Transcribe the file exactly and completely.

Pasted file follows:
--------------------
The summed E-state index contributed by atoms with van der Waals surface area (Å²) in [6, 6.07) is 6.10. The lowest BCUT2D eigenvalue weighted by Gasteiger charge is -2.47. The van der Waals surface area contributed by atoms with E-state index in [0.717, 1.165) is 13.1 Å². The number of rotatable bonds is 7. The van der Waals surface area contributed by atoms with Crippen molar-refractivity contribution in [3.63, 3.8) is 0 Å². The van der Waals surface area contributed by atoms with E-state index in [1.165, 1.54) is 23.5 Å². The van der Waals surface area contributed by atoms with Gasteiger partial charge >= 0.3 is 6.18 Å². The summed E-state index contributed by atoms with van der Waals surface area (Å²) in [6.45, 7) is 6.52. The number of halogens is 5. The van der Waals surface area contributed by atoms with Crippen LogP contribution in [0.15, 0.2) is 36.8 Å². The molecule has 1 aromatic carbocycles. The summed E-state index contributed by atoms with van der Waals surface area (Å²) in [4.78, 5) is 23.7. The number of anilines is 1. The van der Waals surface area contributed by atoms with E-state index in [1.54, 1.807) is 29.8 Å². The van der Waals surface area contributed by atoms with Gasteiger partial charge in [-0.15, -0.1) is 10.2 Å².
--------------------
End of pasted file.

The summed E-state index contributed by atoms with van der Waals surface area (Å²) in [6, 6.07) is 6.10. The lowest BCUT2D eigenvalue weighted by Gasteiger charge is -2.47. The van der Waals surface area contributed by atoms with E-state index in [0.717, 1.165) is 13.1 Å². The number of rotatable bonds is 7. The van der Waals surface area contributed by atoms with Crippen molar-refractivity contribution in [3.63, 3.8) is 0 Å². The van der Waals surface area contributed by atoms with E-state index in [1.165, 1.54) is 23.5 Å². The van der Waals surface area contributed by atoms with Gasteiger partial charge >= 0.3 is 6.18 Å². The summed E-state index contributed by atoms with van der Waals surface area (Å²) in [6.45, 7) is 6.52. The number of halogens is 5. The van der Waals surface area contributed by atoms with Crippen LogP contribution in [0.15, 0.2) is 36.8 Å². The molecule has 1 aromatic carbocycles. The summed E-state index contributed by atoms with van der Waals surface area (Å²) in [4.78, 5) is 23.7. The number of anilines is 1. The van der Waals surface area contributed by atoms with E-state index in [1.54, 1.807) is 29.8 Å². The van der Waals surface area contributed by atoms with Gasteiger partial charge in [-0.15, -0.1) is 10.2 Å².